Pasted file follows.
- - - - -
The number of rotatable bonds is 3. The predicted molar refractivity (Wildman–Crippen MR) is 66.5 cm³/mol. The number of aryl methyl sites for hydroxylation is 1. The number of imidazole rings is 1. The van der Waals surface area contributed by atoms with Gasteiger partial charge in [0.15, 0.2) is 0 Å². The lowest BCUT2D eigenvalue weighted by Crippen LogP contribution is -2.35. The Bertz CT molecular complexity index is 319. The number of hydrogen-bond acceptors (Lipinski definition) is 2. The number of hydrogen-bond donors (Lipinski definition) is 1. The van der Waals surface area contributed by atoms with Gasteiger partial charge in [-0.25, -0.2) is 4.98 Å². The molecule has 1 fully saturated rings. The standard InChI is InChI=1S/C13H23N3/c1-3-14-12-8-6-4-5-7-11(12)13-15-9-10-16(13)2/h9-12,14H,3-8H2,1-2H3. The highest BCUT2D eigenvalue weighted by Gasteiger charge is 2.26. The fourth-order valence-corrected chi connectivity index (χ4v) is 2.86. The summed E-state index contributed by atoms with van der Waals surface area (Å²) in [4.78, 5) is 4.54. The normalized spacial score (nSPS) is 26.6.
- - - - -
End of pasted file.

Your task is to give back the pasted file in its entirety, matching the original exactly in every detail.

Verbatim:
The number of rotatable bonds is 3. The predicted molar refractivity (Wildman–Crippen MR) is 66.5 cm³/mol. The number of aryl methyl sites for hydroxylation is 1. The number of imidazole rings is 1. The van der Waals surface area contributed by atoms with Gasteiger partial charge in [0.15, 0.2) is 0 Å². The lowest BCUT2D eigenvalue weighted by Crippen LogP contribution is -2.35. The Bertz CT molecular complexity index is 319. The number of hydrogen-bond acceptors (Lipinski definition) is 2. The number of hydrogen-bond donors (Lipinski definition) is 1. The van der Waals surface area contributed by atoms with Gasteiger partial charge in [-0.25, -0.2) is 4.98 Å². The molecule has 1 fully saturated rings. The standard InChI is InChI=1S/C13H23N3/c1-3-14-12-8-6-4-5-7-11(12)13-15-9-10-16(13)2/h9-12,14H,3-8H2,1-2H3. The highest BCUT2D eigenvalue weighted by Gasteiger charge is 2.26. The fourth-order valence-corrected chi connectivity index (χ4v) is 2.86. The summed E-state index contributed by atoms with van der Waals surface area (Å²) in [4.78, 5) is 4.54. The normalized spacial score (nSPS) is 26.6.